675 words; 3 minutes

One of the great myths about the criminal justice system is that one of its major purposes is rehabilitation, helping people who did something wrong improve themselves so they will no longer commit crimes.

But when we look at the justice system objectively, it is clear that its dominant purpose by far is to punish people.  This focus can be seen in every part of the system, from restrictive bail conditions (for someone who is officially innocent) to the emphasis in sentencing on punishment, to the conditions in jails and prisons, to the focus in parole and probation on control and monitoring.

If the system were truly interested in rehabilitation there would be much more emphasis on diversion prior to sentencing or even to a plea.  Jails and prisons would focus on rehabilitation, and there would be far better services for people after their release or while on probation.  For example, the federal prison system spends only about 20% of its budget on everything other than staffing and security, and only 20% of its staff work on programming or health care.

We also see the urge to punish when the media publishes so many stories about how victims of crime are angry because the sentences given were not harsh enough.

Why punish?

But where does this urge to punish come from?  In an influential analysis, researchers Henrique Carvalho and Anastasia Chamberlen  write that a focus on punishment  does serve certain purposes, but these have less to do with the results than with the expressive function – what we communicate to ourselves and others when we punish.

Building on the work of the philosopher David Hume and the sociologist Karl Durkheim, they suggest that the human desire to punish others provides us with a sense of group solidarity.  By punishing those who transgress we reaffirm our commitment to the group. What we pretend to be the result of reason is often much more driven by emotion. In other words, punishing someone makes us feel good, whether or not it accomplishes anything else, such as reducing crime. And it makes us feel good because it helps us feel that we are good people who belong in the group, not like those bad people we are punishing.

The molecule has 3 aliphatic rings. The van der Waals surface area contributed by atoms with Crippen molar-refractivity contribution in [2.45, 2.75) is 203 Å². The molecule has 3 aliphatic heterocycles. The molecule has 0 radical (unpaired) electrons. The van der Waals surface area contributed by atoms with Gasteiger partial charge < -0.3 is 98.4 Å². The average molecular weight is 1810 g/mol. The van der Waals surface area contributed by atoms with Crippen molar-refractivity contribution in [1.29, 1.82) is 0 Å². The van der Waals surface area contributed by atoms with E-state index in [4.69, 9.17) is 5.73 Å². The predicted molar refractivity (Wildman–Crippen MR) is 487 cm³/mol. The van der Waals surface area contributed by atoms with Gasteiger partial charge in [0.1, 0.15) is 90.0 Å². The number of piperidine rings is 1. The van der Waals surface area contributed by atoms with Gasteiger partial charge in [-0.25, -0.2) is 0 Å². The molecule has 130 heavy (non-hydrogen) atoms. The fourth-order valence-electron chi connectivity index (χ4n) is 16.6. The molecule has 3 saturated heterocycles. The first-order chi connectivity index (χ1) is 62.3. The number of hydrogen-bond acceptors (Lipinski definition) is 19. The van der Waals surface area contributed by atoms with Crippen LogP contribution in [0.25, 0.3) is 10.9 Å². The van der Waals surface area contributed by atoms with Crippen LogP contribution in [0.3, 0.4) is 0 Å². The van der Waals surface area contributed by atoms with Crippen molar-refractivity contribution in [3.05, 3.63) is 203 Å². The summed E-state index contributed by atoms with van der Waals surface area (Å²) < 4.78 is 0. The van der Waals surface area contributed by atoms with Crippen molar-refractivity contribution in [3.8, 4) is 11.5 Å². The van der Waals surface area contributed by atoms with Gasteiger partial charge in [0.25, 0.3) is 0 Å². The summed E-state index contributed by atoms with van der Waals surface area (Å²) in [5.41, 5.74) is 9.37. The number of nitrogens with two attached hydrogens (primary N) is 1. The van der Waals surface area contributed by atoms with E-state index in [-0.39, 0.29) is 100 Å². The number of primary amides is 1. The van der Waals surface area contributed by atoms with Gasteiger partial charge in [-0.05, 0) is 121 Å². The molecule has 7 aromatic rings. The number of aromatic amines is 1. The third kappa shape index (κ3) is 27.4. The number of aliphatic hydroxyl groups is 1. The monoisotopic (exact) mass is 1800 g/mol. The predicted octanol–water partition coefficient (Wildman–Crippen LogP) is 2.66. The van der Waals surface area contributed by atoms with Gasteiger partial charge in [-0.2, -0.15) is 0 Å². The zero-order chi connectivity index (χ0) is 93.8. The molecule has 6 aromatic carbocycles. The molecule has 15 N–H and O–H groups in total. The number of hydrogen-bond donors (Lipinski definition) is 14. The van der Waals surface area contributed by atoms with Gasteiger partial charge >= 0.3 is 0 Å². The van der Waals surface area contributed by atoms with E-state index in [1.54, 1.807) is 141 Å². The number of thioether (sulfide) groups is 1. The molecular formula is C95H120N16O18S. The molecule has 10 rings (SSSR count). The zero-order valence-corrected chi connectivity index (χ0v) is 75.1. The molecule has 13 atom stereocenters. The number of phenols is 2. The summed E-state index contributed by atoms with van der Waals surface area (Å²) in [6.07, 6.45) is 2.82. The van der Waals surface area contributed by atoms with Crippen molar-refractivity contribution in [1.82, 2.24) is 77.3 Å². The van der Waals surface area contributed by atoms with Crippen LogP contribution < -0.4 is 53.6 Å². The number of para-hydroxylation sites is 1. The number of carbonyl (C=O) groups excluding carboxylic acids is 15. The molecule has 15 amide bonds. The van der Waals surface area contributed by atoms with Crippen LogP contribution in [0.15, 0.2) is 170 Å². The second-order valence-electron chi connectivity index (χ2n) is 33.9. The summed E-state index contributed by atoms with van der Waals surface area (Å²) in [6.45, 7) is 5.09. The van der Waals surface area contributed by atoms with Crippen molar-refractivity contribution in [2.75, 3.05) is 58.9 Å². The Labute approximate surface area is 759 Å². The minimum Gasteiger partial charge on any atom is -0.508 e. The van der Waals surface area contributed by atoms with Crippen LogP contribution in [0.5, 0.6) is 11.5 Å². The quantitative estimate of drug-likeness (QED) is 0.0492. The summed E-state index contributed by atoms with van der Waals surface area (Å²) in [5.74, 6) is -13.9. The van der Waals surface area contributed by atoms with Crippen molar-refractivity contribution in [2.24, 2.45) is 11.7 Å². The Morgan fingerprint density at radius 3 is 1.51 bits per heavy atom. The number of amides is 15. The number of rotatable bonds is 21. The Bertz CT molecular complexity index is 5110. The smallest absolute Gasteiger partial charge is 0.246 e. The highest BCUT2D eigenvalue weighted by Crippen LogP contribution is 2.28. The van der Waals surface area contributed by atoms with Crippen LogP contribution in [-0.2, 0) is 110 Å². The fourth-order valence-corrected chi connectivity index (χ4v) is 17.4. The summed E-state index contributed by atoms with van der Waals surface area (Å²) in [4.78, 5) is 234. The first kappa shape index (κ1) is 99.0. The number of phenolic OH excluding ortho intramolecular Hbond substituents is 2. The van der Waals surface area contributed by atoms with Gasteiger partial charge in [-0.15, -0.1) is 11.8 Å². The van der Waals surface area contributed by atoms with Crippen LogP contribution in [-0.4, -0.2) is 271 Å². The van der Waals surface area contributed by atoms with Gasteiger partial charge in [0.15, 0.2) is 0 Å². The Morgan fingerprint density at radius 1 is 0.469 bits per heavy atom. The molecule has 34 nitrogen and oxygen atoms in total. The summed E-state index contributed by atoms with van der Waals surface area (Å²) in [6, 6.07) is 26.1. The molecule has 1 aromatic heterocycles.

Indeed it is possible that an ineffective criminal justice system that nevertheless appears effective (or necessary) can seem more appealing than one that actually addresses the causes of crime.”

This emotional orientation is the reason that punishment is often so ritualistic.  The rituals serve to reaffirm both the exclusion of some and the inclusion of the rest of us in the society. It is also a reason why people who have committed a crime are then forever linked to that action, and are never able to redeem themselves fully.

Punishment and social unease

The need for this kind of solidarity goes up, the authors argue, when social conditions get more uncertain.  When people feel insecure or afraid, we are more willing, or even more anxious, to engage in more punishment of others.  ‘Tough on crime’ also plays better when inequality rises in a society, as it has in Canada for the past 20 or 30 years.  It is tempting to identify those who are different from us as a threat, and then the natural consequence is to punish them.

A main problem with this approach, the authors say, is that it often makes things worse, not better.    The more we focus on and punish certain kinds of behaviour, the more likely we are to see that behaviour all around us, and that makes us more afraid, not less.  The media give excessive coverage to very unusual and horrible crimes which leads to more fear and the demand for even harsher punishment, even though that entirely fails to improve the situation

“… punishment is primarily about ourselves as punishers, rather than about offenders, or even our relation to offenders. Furthermore, the motivation to punish is grounded primarily on the emotional dimension of punishment, rather than on an understanding (or misunderstanding) of its social outcomes.”

Criminal justice policy in Canada could do much better than this!


Source: Henrique Carvalho and Anastasia Chamberlen.  Why punishment pleases: Punitive feelings in a world of hostile solidarity.  Punishment & Society 2018, Vol. 20(2) 217–234.






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